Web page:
I have heard it said that second most important Christian confession (following “Jesus is Lord”) goes something like this: “You are God, and I am not.” These are humble words spoken from creature to Creator, and we can readily affirm that such humility is appropriate before all-powerful God. Yet, such a humility doesn’t always come naturally to us. This is perhaps especially true in the United States, where personal fulfillment and personal expression are highly prized. In such an environment, we can easily assume that the world revolves around us. When we think like that, we start thinking and acting like little gods. A major part of discipleship is placing God at the center of our worlds rather than reserving that place for ourselves. When we put God in his rightful place, we bow humbly before his will and instruction.

As Paul closes out Romans 9-11, he ultimately ends in a place of creaturely humility. “Who has known the mind of the Lord?” he asks. “Who has ever given to God that God should repay them?” In these words we find Paul affirming God’s majesty. God, Paul seems to say, is beyond our feeble attempts to understand him and is fully sufficient in himself. Then, Paul makes the ultimate move of humility. In 11:36, he utters these words:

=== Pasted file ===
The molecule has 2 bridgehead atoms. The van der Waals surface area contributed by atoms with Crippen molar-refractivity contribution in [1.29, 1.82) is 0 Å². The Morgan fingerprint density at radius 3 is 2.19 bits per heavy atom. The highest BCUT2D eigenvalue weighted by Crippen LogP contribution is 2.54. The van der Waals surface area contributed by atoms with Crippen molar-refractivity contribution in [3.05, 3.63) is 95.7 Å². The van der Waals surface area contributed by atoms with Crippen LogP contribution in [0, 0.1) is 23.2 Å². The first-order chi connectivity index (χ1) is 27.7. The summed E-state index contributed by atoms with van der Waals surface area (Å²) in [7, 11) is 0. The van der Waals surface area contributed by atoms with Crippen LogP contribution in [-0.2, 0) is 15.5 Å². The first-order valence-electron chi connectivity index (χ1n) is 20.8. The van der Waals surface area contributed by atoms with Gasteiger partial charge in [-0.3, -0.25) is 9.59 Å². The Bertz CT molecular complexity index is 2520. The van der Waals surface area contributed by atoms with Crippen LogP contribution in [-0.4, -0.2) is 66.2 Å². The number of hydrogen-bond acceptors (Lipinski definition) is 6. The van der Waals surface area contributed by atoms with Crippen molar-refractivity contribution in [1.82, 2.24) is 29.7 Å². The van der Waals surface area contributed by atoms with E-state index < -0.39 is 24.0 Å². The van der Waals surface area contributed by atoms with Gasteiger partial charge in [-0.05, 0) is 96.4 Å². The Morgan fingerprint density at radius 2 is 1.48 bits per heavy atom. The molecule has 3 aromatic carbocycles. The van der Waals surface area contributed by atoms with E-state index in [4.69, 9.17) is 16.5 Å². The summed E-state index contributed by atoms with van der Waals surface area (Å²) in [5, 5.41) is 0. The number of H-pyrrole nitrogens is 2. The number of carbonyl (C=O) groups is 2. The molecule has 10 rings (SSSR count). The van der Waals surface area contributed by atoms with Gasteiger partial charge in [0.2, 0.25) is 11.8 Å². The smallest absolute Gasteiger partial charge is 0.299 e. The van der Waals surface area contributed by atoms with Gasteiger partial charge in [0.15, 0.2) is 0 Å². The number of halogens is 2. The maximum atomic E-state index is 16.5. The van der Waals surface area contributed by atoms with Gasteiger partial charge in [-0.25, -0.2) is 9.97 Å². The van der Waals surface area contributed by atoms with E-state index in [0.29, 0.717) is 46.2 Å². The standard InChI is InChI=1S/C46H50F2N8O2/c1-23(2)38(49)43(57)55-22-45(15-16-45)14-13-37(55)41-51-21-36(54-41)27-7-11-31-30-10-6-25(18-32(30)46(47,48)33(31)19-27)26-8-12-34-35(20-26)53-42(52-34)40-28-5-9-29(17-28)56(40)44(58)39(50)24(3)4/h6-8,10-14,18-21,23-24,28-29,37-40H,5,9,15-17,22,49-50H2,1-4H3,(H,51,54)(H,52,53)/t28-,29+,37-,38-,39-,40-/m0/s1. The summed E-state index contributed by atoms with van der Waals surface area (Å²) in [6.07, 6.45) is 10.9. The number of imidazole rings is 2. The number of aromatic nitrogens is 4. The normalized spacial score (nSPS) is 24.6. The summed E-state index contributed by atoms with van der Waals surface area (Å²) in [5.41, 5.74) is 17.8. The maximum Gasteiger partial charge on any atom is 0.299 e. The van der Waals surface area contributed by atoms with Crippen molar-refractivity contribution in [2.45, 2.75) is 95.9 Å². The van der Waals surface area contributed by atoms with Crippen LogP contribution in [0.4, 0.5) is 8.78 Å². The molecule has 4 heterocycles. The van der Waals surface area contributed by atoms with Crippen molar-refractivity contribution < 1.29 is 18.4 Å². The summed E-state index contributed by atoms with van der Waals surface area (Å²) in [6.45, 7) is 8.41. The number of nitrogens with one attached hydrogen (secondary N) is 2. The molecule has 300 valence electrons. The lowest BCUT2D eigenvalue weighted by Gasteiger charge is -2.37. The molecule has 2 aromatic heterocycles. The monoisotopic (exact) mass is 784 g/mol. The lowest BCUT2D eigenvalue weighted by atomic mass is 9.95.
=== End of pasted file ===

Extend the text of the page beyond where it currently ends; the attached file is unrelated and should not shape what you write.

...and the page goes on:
For from him and through him and for him are all things.
To him be the glory forever! Amen.

Notice the sentiment here. Not only is God beyond his creation (as in the previous verses). Now, God is the source, purpose, and end of creation. To put that differently, God is at the center. He is God, and we are not.

Thankfully, God hasn’t left himself completely inscrutable. No, he has shown himself in Jesus, and the unsearchable riches of his wisdom move in the direction of mercy. Yes, there are certain questions and life circumstances that will cause us to doubt God. In these moments, we must remember that we only see in part. And, we need to hold onto what we do know about God. He is indeed inscrutable in some instances, but the cross is where has revealed himself. When we come to moments where we must humbly trust in God, we can remember that he is for us.

Somehow, in his great wisdom and majesty, God, from whom and for whom and to whom is all things, has made a place for his people. Praise him for his grace! Even when we must bow before him in the trust of uncertainty.